Nintendo will release a new console next year in the form of the Switch. It’s a unique system that has at-home and on-the-go elements. Now, an executive at rival PlayStation has spoken out to share his thoughts on it. PlayStation Worldwide Studios president Shuhei Yoshida told DigitalSpy that he thinks it’s a “very unique system.”
“It’s very interesting that they’ve designed the system to work well with more conventional games in terms of inputs and buttons,” Yoshida said. “So I think it’s good for core gamers and their marketing message focused on that.”
Asked if Sony views Nintendo as a competitor in the hardware space, Yoshida replied, “I think they’re going to cover a new market for themselves.”
Yoshida is not the only executive of a competing company to share his thoughts on the Switch. On the day that the console was officially announced, Xbox boss Phil Spencer commented, “I’m always impressed with their ability to state a bold vision and build a product that delivers on that vision.”
The Switch goes on sale in March 2017. The console’s price, specs, and launch lineup will be announced at an event in early January.
In other news, a report today claimed the console will play GameCube games via the Virtual Console. Super Mario Sunshine, Luigi’s Mansion, and Super Smash Bros. Melee are reportedly among those that will be available.
There’s little more than a week until release and players are being teased with two new ultrabeast reveals to draw the wait out. Corocoro magazine featured full-page spreads showing the new Pokemon in their full glory.
Leaks keep coming as release approaches with a reddit user posting version specific Pokemon for Sun & Moon:
A- Vulpix & Ninetails
A- Sandshrew & Sandslash
Pokemon Sun And Moon is scheduled to arrive on November 18, 2016 for Nintendo 3DS and Nintendo 2DS. Also, 2DS Bundle for the game will be available on November 23, 2016.
After years of speculation and a missed E3 showing, the Nintendo Switch – formally known by its codename Nintendo NX – has been unveiled to the world. The successor to the Wii U and 3DS is a portable handheld console with detachable controllers, with the option to connect to a TV, and will be powered by Nvidia Tegra technology.Thanks to Eurogamer reports and Nintendo’s official announce in October, we now know a fair amount about the system, from its form factor to games, the media it’ll use, technical specs and more.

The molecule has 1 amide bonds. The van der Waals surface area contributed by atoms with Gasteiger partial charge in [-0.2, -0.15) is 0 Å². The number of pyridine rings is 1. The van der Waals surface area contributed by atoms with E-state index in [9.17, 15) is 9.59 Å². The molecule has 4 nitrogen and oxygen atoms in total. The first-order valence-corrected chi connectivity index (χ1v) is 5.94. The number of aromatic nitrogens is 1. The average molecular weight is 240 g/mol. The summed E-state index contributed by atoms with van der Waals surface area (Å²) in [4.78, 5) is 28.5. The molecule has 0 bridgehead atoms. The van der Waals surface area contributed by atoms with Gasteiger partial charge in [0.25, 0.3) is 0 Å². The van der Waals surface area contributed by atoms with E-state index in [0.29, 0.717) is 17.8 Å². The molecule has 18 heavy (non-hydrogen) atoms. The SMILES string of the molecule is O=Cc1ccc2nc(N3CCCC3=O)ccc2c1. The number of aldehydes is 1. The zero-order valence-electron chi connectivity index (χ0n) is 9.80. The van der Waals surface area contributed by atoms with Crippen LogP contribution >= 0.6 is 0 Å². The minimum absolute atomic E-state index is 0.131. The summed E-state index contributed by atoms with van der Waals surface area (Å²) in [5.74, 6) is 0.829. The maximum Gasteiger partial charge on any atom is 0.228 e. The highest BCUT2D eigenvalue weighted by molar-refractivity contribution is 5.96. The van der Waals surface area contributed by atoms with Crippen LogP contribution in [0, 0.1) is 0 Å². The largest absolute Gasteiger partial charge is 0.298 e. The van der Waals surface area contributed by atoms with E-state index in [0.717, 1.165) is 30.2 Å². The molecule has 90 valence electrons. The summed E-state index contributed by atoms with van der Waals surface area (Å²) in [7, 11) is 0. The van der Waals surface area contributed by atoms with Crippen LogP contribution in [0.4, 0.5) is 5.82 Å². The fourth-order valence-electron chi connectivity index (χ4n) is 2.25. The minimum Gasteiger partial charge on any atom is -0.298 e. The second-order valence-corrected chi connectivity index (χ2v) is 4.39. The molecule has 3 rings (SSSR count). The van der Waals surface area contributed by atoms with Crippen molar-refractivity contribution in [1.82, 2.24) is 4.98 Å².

Nintendo Switch – what is it and how does it work?
Nintendo Switch is a handheld system with a screen that’s bookended by two controllers – named Joy-Cons – that can be attached and detached as required. A built-in stand allows the screen the device to stand upright, allowing you to use the controller(s) to play games.
As well as playing on the move, you can also connect the Switch to a base unit or docking station, so games can be displayed on a TV screen at home. It’s essentially the reversal of the Wii U, with a fully independent games machine complete with local multiplayer, that can also be hooked up to a TV.
The move allows Nintendo to develop and release games for a single system that can cater to audiences who prefer portable and home-based games, and is a strategy that makes sense in light of Nintendo’s decision to merge its handheld and hardware divisions under one roof so the two teams can collaborate on its next system back in 2013.
While not confirmed by Nintendo, it has suggested the detachable controllers will feature Wii-style motion sensors and high-tech vibration, allowing for multiple levels of feedback – so if you’re hit by a sword, expect a different level impact than if you were catching a ball.